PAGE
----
In the previous blog I wrote about how some people judge or pigeonhole others by the way they speak, which led me to wonder why people are also judgemental about other folks’ belongings, their choice of furniture, the way they decorate their homes.
Who it is that dictates what is acceptable or unacceptable when it comes to good taste?
I’m not thinking ‘art’ here, there’s no need to complicate things by bringing in the academics – I’m thinking everyday items adorning our homes and gardens which may be regarded by some as tacky or tasteless. Things we have around us we don’t even notice anymore, but which visitors see and immediately start computing where to slot us in their social rankings.
What makes people cringe at a garden full of plastic gnomes or coo with delight at a bronze sculpture set in a formal garden? On the gnome front is it the plastic that’s the problem or the actual gnome? With the sculpture is it an appreciation of beauty or are we being conned by the good taste police? And who are they anyway?
Of more concern, do the good police differ in their criteria from country to country? I rather think they do.
Such matters have given me a sleepless night, because nowhere has it crossed anyone’s mind that people have a sense of humour.
While I’m sure there are individuals who are passionate about garden gnomes, I’m equally convinced there are some with a wicked sense of humour who adorn their perfectly manicured plots with these Lilliputian statuettes with the sole purpose of annoying their neighbors.
This must apply in the same measure to crocheted toilet/ lavatory/ loo roll covers, trios of plaster ducks flying up a wall and plastic flowers. There must be homes all over the country prettified with such items just for fun.
We have good friends who once made a joke about flying plaster ducks à la Hilda Ogden, which resulted in us presenting them with three we managed to find in some obscure hardware store. Good sports that they are, those ducks have glided gracefully across the walls of their home ever since. Behind a cupboard in the utility room admittedly, but on the wall all the same.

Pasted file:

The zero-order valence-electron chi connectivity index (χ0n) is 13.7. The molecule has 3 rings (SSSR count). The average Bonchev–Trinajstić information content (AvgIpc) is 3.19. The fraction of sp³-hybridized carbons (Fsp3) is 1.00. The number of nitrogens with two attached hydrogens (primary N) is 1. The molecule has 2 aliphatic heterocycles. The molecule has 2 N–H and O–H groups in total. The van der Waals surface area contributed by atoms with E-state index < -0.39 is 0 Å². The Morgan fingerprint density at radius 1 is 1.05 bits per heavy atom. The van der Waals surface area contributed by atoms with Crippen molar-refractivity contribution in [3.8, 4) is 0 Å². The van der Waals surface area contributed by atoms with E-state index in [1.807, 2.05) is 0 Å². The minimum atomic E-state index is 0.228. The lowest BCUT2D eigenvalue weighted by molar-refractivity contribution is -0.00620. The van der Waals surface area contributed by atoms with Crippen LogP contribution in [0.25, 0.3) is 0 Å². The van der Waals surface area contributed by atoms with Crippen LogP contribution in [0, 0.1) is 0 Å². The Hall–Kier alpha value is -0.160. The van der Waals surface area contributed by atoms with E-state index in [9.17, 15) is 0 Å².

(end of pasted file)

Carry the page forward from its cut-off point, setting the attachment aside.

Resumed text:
Then you have items for the garden which start out as the garden ‘must haves’ in all the trendy magazines, judged a year or so later as ‘naff’. I do wonder in these situations if such dictates are driven by the marketing men rather than good taste pundits.
On moving to the southern US we discovered another slant to the garden embellishing syndrome – plaster saints. This blew our minds coming from the heathen UK and didn’t sit too well with our protestant upbringing, where any religious icons clearly came under the heading of idolatry. We underwent a crash course on Religion in the Southern States 101 to get us up to speed, but it did emphasise our preconceptions and snobbish attitude. Suddenly we realised we had no clue what was acceptable, taste wise, in this new country we’d moved to.
It was the same with pink plastic flamingos – they turned up everywhere. Surely they were naff? Weren’t they? Yet they were to be seen, poised elegantly amidst the groomed and polished lawns of up-market homes belonging to people with impeccable taste and enviable social standing. Was it the ‘fade’ factor that deemed one flamingo ‘tasteful’ while perched on a the lawn of a million dollar home while another was judged ’cringeworthy’ when found outside a double-wide trailer being savaged by a Rottweiler?